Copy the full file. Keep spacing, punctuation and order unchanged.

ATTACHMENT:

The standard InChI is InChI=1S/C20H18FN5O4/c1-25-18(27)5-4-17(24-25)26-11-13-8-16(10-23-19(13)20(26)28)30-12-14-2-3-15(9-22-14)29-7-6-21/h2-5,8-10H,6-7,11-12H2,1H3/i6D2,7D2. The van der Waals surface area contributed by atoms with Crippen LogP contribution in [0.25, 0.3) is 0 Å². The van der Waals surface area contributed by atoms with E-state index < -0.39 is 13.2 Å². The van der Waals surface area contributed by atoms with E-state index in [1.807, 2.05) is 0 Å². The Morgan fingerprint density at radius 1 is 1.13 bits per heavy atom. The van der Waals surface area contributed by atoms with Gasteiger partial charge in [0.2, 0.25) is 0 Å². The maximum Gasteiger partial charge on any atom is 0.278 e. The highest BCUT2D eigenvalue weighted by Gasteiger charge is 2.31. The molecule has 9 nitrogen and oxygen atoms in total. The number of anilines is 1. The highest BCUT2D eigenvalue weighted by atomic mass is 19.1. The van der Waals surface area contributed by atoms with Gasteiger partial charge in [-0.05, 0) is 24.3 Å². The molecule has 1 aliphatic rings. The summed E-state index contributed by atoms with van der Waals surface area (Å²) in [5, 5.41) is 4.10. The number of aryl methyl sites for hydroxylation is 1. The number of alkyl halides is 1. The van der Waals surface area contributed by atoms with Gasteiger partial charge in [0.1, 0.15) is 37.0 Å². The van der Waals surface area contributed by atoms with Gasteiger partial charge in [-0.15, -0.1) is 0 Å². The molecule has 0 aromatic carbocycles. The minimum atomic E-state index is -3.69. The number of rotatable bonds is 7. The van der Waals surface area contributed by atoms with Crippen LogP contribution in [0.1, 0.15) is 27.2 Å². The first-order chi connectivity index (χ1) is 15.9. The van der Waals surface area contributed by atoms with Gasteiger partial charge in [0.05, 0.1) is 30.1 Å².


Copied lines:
The standard InChI is InChI=1S/C20H18FN5O4/c1-25-18(27)5-4-17(24-25)26-11-13-8-16(10-23-19(13)20(26)28)30-12-14-2-3-15(9-22-14)29-7-6-21/h2-5,8-10H,6-7,11-12H2,1H3/i6D2,7D2. The van der Waals surface area contributed by atoms with Crippen LogP contribution in [0.25, 0.3) is 0 Å². The van der Waals surface area contributed by atoms with E-state index < -0.39 is 13.2 Å². The van der Waals surface area contributed by atoms with E-state index in [1.807, 2.05) is 0 Å². The Morgan fingerprint density at radius 1 is 1.13 bits per heavy atom. The van der Waals surface area contributed by atoms with Gasteiger partial charge in [0.2, 0.25) is 0 Å². The maximum Gasteiger partial charge on any atom is 0.278 e. The highest BCUT2D eigenvalue weighted by Gasteiger charge is 2.31. The molecule has 9 nitrogen and oxygen atoms in total. The number of anilines is 1. The highest BCUT2D eigenvalue weighted by atomic mass is 19.1. The van der Waals surface area contributed by atoms with Gasteiger partial charge in [-0.05, 0) is 24.3 Å². The molecule has 1 aliphatic rings. The summed E-state index contributed by atoms with van der Waals surface area (Å²) in [5, 5.41) is 4.10. The number of aryl methyl sites for hydroxylation is 1. The number of alkyl halides is 1. The van der Waals surface area contributed by atoms with Gasteiger partial charge in [0.1, 0.15) is 37.0 Å². The van der Waals surface area contributed by atoms with Gasteiger partial charge in [-0.15, -0.1) is 0 Å². The molecule has 0 aromatic carbocycles. The minimum atomic E-state index is -3.69. The number of rotatable bonds is 7. The van der Waals surface area contributed by atoms with Crippen LogP contribution in [0.1, 0.15) is 27.2 Å². The first-order chi connectivity index (χ1) is 15.9. The van der Waals surface area contributed by atoms with Gasteiger partial charge in [0.05, 0.1) is 30.1 Å².